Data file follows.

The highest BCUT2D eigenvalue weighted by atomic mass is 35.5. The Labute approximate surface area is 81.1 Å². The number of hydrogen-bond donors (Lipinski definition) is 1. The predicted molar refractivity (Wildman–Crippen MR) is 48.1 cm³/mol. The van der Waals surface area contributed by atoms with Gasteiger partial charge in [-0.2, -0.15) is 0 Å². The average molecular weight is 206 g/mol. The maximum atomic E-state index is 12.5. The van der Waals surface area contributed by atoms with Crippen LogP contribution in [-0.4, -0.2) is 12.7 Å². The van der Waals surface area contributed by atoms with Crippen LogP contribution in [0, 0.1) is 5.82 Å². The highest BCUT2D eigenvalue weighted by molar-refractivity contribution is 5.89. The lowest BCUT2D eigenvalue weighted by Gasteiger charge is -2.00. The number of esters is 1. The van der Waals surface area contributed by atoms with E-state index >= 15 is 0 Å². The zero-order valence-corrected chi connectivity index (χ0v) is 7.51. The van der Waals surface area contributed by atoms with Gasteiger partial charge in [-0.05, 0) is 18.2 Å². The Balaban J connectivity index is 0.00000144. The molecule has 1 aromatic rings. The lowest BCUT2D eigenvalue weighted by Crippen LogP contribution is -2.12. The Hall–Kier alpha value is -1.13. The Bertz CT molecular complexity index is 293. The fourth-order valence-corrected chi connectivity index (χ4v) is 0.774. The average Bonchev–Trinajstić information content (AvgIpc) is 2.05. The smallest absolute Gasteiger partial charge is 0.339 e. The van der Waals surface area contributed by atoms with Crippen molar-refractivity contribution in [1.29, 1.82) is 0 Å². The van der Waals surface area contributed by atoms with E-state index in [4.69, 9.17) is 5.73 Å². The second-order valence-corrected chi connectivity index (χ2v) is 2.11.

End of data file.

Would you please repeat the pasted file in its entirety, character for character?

The highest BCUT2D eigenvalue weighted by atomic mass is 35.5. The Labute approximate surface area is 81.1 Å². The number of hydrogen-bond donors (Lipinski definition) is 1. The predicted molar refractivity (Wildman–Crippen MR) is 48.1 cm³/mol. The van der Waals surface area contributed by atoms with Gasteiger partial charge in [-0.2, -0.15) is 0 Å². The average molecular weight is 206 g/mol. The maximum atomic E-state index is 12.5. The van der Waals surface area contributed by atoms with Crippen LogP contribution in [-0.4, -0.2) is 12.7 Å². The van der Waals surface area contributed by atoms with Crippen LogP contribution in [0, 0.1) is 5.82 Å². The highest BCUT2D eigenvalue weighted by molar-refractivity contribution is 5.89. The lowest BCUT2D eigenvalue weighted by Gasteiger charge is -2.00. The number of esters is 1. The van der Waals surface area contributed by atoms with E-state index >= 15 is 0 Å². The zero-order valence-corrected chi connectivity index (χ0v) is 7.51. The van der Waals surface area contributed by atoms with Gasteiger partial charge in [-0.05, 0) is 18.2 Å². The Balaban J connectivity index is 0.00000144. The molecule has 1 aromatic rings. The lowest BCUT2D eigenvalue weighted by Crippen LogP contribution is -2.12. The Hall–Kier alpha value is -1.13. The Bertz CT molecular complexity index is 293. The fourth-order valence-corrected chi connectivity index (χ4v) is 0.774. The average Bonchev–Trinajstić information content (AvgIpc) is 2.05. The smallest absolute Gasteiger partial charge is 0.339 e. The van der Waals surface area contributed by atoms with Crippen molar-refractivity contribution in [1.29, 1.82) is 0 Å². The van der Waals surface area contributed by atoms with E-state index in [4.69, 9.17) is 5.73 Å². The second-order valence-corrected chi connectivity index (χ2v) is 2.11.